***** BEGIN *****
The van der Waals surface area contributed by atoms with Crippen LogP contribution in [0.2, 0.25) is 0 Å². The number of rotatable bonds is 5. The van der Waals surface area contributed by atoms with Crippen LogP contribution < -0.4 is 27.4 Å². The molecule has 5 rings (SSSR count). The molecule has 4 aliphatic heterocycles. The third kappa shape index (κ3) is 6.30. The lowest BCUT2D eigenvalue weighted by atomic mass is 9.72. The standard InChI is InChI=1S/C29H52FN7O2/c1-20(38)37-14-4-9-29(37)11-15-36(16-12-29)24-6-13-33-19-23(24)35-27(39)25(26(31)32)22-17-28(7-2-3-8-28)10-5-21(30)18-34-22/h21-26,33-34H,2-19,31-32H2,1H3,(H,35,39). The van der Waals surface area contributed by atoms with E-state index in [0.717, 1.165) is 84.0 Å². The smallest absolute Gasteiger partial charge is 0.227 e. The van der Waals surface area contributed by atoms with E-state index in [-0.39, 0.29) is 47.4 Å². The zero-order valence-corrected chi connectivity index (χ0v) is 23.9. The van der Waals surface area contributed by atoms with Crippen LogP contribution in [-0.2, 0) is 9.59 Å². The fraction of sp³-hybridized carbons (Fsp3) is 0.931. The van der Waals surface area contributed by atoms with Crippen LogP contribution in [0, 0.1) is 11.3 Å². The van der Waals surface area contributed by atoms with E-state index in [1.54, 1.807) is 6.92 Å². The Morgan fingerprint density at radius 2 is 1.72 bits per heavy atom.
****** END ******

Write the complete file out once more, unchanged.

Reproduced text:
The van der Waals surface area contributed by atoms with Crippen LogP contribution in [0.2, 0.25) is 0 Å². The number of rotatable bonds is 5. The van der Waals surface area contributed by atoms with Crippen LogP contribution < -0.4 is 27.4 Å². The molecule has 5 rings (SSSR count). The molecule has 4 aliphatic heterocycles. The third kappa shape index (κ3) is 6.30. The lowest BCUT2D eigenvalue weighted by atomic mass is 9.72. The standard InChI is InChI=1S/C29H52FN7O2/c1-20(38)37-14-4-9-29(37)11-15-36(16-12-29)24-6-13-33-19-23(24)35-27(39)25(26(31)32)22-17-28(7-2-3-8-28)10-5-21(30)18-34-22/h21-26,33-34H,2-19,31-32H2,1H3,(H,35,39). The van der Waals surface area contributed by atoms with E-state index in [0.717, 1.165) is 84.0 Å². The smallest absolute Gasteiger partial charge is 0.227 e. The van der Waals surface area contributed by atoms with E-state index in [-0.39, 0.29) is 47.4 Å². The zero-order valence-corrected chi connectivity index (χ0v) is 23.9. The van der Waals surface area contributed by atoms with Crippen LogP contribution in [-0.2, 0) is 9.59 Å². The fraction of sp³-hybridized carbons (Fsp3) is 0.931. The van der Waals surface area contributed by atoms with Crippen LogP contribution in [0, 0.1) is 11.3 Å². The van der Waals surface area contributed by atoms with E-state index in [1.54, 1.807) is 6.92 Å². The Morgan fingerprint density at radius 2 is 1.72 bits per heavy atom.